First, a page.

From 1997 to 2002 Pakistan faced a severe shortage of water due to a cycle of drought and reduced storage capacity of the two reservoirs. Pakistan is not alone in going through the experience of water shortage; there are many other countries in similar situation. This work enables me to discuss world water crisis and that of Pakistan. The world faces crisis of unprecedented level because of the failure of world leaders to take action on population growth, pollution and expected climate changes. According to a UNESCO report, "No region will be spared from the impact of this crisis which touches every facet of life, from the health of children to the ability of nations to secure food for their citizens". World-wide supplies of water are falling while the demand is growing at an unsustainable rate. This situation shows that over the next 20 years, the average supply of water world-wide per person is expected to drop by a third. Presently, many countries and territories of the world are already in a state of crises. The poorest country in terms of water availability is Kuwait, where 10 m3 is available per person each year followed by Gaza Strip (52 m3), the UAE (58 m3), etc. Mostly poorest countries in terms of water availability exist in the Middle East. The richest county in terms of water availability is French Guiana, where 812,121 m3 water is available per person per year, followed by Iceland (609,319 m3) Guyana (316,689 m3), Surinam (292,566 m3), Congo (275,679 m3), Canada (94,353 m3), New Zealand (86,554 m3),etc. According to a UN report, by the middle of this century, at worst seven billion people in 60 countries will be faced with water scarcity, at best two billion in 48 countries, depending on factors like population growth and policy making. Climate change will account for an estimated 20 per cent of this increase in global water scarcity. The report further disclosed that humid areas will probably see more rain, while it is expected to decrease and become more erratic in many drought-prone regions and even some tropical and sub-tropical regions. Water quality will worsen due to rising population level and water temperature. According to this report, the future of many parts of the world looks bleak. Per capita water supplies will reduce by a third, even though birth rates are slowing down, the world's population should still reach about 9.3 billion by 2050, compared to 6.1 billion in 2001. Why this world-wide water crisis and increased water pollution? This is due to about two million tonnes of waste being dumped every day into rivers, lakes and streams. One liter of waste water pollutes about eight liter of fresh water. According to the UN report, there is estimated 12,000 km3 of polluted water world-wide, which is more than the total amount contained in the world's ten largest river basins at any given moment. Therefore, if pollution keeps pace with population growth, the world will effectively lose 18,000 km3 of fresh water by 2050. This quantity of water is more than nine times the total amount countries currently use each year for irrigation, which is by far the largest consumer of this resource. Irrigation currently accounts for 70 per cent of all water withdrawals world-wide. The status of the four of the world's greatest rivers, the Ganges, Yellow river, Nile and Colorado almost routinely dry up before reaching the ocean and water that normally would roll through the earth and feed aquifers runs off pavements and roof tops into sewers, eventually ending up with usually carrying pesticides and toxics in the ocean. Obviously, Pakistan is also the part of the world and unfortunately an underdeveloped country, facing the same problems of water shortage as the world is facing including developed countries. Developed and underdeveloped countries excluding Pakistan, continuously implementing their short term and long term water development policies to overcome these crises. But unfortunately, during the last 50 years we had built only two big reservoirs. Existing population of Pakistan is around 140 million and it is expected to rise to 208 million by 2025. This growth in population will significantly increase the demand for food and fibre while both land and water resources are declining day by day. Pakistan's food import bill is rising on account of population and output is declining as a result of reduced availability of water. The situation of the Indus and other rivers and our dams and reservoirs is deteriorating and their total storage capacity would reduce by an equivalent to Mangla dam. What did we do during the last 50 years for development of water resources? We only created serious confrontation amongst the provinces on water distribution and sharing. It is General Pervez Musharraf who has directed to reconstitute the Indus River System Authority (Irsa) to resolve intra-provincial dispute and relocated its office from Lahore to Islamabad to make it a truly national body. What have other countries done during the last 50 years to resolve water crisis? They have built dams and reservoirs to overcome this crisis. China,had only 23 large and medium-sized reservoirs in 1949. During the next 50 years, it had developed 85,000 water reservoirs with a total storage capacity of 479.7 billion cubic meters among which 2,953 are big and medium sized dams with storage capacity of 417 billion cubic meters.Similarly India has built many reservoirs. Comparable ratios of Pakistan and India in thi regard is as follows: Pakistan -India ratios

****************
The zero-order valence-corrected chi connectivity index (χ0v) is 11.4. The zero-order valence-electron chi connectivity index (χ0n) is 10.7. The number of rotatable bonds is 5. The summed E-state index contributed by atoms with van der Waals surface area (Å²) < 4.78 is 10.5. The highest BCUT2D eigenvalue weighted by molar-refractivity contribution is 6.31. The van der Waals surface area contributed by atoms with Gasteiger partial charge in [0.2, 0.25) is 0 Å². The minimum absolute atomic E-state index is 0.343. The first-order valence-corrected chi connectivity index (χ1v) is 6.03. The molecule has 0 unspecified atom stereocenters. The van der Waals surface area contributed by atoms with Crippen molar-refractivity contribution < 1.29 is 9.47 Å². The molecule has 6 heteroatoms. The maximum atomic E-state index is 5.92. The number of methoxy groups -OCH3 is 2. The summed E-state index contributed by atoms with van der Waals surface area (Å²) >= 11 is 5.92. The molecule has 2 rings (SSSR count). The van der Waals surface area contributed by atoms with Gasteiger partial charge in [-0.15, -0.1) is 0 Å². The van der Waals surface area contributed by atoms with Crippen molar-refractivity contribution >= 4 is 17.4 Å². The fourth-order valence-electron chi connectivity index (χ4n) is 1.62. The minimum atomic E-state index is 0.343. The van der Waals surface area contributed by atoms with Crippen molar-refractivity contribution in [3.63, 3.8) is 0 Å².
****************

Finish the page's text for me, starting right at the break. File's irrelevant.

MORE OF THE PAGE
Irrigated area by canals and tube wells 1:3
Large dams 1:62
Storage capacity 1:11
Hydro power 1:4
Canal diversion 1:4
In this situation, we should appreciate the vision of General Pervez Musharraf, on water resources development that Pakistan should build 5 to 6 big dams of 5 to 6 maf during the next 50 years. I would even suggest that as many small reservoirs as possible should be built at union council levels. These small resevoirs can be built in arid zones where occasional cloud bursts would provide sufficient water to be stored.